Summarized by Yitzchak Barth
Translated by David Silverberg
Shemitta, the sabbatical year, must be treated at two levels. First, as with all mitzvot in the Torah, we must assess its halakhic aspects: its laws, details and modes of observance. However, with regard to the mitzva of shemitta, an additional facet demands our attention: the attitude towards the "heter mekhira" (the formal "sale" of the agricultural lands to gentiles in order to avoid the strictures of shemitta). This issue has emerged this year in a particularly painful way, in light of the bitter debate that erupted surrounding it - a controversy that left a bitter taste in the mouths of adherents to the faith of Israel, on both sides of the issue. But this pain merely adds to the immanent pain latent within the "heter," independent of the resulting commotion. More than any other, the mitzva of shemitta expresses our helpless inability to bridge the gap between reality and the ideal halakha. Regarding the mitzva of shemitta in particular, the pain of the Almighty, on the one hand, and Kenesset Yisrael on the other, is sensed.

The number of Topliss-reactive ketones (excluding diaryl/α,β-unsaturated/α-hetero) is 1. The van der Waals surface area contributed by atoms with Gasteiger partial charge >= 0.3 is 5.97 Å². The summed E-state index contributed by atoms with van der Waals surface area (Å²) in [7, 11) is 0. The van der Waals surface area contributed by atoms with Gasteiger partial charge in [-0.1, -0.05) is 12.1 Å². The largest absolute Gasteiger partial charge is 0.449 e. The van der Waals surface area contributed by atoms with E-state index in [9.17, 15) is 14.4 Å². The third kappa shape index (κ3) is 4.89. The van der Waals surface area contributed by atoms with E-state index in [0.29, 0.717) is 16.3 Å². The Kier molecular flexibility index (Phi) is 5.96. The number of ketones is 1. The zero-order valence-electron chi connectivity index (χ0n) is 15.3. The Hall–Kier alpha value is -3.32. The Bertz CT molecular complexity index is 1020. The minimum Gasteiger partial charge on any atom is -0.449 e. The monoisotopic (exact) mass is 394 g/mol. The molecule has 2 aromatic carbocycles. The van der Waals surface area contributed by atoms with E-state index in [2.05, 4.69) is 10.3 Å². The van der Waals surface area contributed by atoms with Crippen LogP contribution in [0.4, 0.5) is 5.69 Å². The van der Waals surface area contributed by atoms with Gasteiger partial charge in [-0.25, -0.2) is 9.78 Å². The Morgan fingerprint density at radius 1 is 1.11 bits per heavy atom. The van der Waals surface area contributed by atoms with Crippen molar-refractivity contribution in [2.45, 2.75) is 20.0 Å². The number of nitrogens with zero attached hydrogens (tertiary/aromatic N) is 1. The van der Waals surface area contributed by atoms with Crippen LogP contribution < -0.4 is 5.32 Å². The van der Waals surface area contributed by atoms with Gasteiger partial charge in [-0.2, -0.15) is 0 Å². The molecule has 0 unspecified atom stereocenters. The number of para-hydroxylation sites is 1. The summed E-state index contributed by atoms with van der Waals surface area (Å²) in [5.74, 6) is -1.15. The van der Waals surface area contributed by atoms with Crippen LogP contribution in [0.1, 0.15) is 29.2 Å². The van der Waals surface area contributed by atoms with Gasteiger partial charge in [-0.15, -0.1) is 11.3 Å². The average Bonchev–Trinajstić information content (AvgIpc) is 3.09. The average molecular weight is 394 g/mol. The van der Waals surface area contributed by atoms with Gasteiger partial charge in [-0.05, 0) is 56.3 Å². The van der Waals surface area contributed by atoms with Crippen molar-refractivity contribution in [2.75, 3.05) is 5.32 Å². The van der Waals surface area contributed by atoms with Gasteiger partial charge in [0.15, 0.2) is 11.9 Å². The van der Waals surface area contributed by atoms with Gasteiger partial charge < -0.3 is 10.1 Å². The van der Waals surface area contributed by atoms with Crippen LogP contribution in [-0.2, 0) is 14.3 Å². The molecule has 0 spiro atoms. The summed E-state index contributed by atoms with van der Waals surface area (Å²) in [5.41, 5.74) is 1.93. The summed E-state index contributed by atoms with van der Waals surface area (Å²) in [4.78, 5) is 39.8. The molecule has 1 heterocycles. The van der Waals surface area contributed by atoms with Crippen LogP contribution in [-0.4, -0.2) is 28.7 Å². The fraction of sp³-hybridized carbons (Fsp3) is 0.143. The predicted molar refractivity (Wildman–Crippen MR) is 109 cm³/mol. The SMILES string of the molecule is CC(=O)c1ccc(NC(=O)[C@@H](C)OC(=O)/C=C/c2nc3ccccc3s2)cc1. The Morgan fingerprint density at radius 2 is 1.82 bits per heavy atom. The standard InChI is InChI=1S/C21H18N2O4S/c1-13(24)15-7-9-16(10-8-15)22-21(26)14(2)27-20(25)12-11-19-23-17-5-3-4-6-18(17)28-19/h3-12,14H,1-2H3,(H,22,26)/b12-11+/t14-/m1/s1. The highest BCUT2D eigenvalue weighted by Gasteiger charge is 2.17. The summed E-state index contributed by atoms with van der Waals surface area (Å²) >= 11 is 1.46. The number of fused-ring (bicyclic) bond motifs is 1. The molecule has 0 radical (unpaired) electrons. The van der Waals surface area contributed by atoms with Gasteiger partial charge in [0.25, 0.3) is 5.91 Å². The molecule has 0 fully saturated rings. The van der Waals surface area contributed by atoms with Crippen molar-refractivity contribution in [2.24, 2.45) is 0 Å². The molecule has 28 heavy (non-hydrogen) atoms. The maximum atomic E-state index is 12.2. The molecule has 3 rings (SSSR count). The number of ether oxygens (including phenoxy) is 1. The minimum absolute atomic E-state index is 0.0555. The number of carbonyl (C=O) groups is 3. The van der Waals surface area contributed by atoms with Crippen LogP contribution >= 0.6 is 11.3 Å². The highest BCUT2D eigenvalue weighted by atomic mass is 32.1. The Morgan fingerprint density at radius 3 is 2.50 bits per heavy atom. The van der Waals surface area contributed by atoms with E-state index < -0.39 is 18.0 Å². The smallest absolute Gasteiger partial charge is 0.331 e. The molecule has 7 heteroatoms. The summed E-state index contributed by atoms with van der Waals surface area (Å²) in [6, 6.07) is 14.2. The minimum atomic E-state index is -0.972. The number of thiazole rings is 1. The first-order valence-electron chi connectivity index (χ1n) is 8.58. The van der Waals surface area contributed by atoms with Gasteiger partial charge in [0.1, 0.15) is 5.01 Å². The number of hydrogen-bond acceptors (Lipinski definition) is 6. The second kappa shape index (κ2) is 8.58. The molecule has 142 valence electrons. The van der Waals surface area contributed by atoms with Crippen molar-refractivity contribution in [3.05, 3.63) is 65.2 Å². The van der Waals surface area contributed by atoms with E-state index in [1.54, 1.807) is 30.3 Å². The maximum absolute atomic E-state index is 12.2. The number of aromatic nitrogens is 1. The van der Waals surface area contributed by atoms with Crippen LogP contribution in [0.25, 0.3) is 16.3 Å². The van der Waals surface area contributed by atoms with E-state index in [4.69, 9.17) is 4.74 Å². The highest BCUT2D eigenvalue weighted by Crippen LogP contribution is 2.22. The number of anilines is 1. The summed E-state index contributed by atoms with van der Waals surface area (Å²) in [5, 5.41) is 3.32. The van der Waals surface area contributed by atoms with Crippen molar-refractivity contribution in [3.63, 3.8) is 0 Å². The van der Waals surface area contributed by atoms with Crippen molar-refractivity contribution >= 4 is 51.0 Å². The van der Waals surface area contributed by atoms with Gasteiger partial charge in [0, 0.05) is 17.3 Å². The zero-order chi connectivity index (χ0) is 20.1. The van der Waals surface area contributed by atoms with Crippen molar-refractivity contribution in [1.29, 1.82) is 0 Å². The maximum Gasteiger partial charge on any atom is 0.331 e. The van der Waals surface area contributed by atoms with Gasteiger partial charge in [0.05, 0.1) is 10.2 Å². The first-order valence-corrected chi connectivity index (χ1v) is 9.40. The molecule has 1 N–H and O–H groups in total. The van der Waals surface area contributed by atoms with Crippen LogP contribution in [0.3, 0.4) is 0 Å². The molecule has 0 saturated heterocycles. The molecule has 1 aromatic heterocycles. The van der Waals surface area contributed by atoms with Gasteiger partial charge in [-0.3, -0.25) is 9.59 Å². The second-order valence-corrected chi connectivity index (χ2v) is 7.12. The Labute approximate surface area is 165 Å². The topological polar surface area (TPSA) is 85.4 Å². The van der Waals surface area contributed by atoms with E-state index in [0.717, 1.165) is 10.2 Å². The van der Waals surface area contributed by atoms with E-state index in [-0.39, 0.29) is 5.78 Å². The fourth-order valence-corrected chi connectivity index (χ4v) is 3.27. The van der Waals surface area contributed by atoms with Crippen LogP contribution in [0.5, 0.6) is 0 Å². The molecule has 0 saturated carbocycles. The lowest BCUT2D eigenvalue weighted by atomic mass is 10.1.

First and foremost, shemitta is a broad halakhic topic, encompassing forbidden labor and the requirement to rest, similar to Shabbat; prohibitions regarding eating and commerce, resembling kashrut; and the conferral of a status of sanctity on the produce, like that conferred upon teruma and ma'aser sheni. In addition to the strictly halakhic dimension, the laws are embedded within a conglomerate of values reflected through them. We need not dig deep for reasons underlying this mitzva; they are obvious and self-evident.
We can easily discern at least three threads woven into this institution. Like the weekly Shabbat, the septennial Shabbat of the land infuses us with an awareness of the Almighty's exclusive and absolute authority and ownership. It also absolves the farmer from the pressures of his material life for the purpose of enabling him to devote more time to spiritual pursuits. Additionally, shemitta features even a strictly democratic aspect, equating young and old, rich and poor, and, to some extent, even man and beast: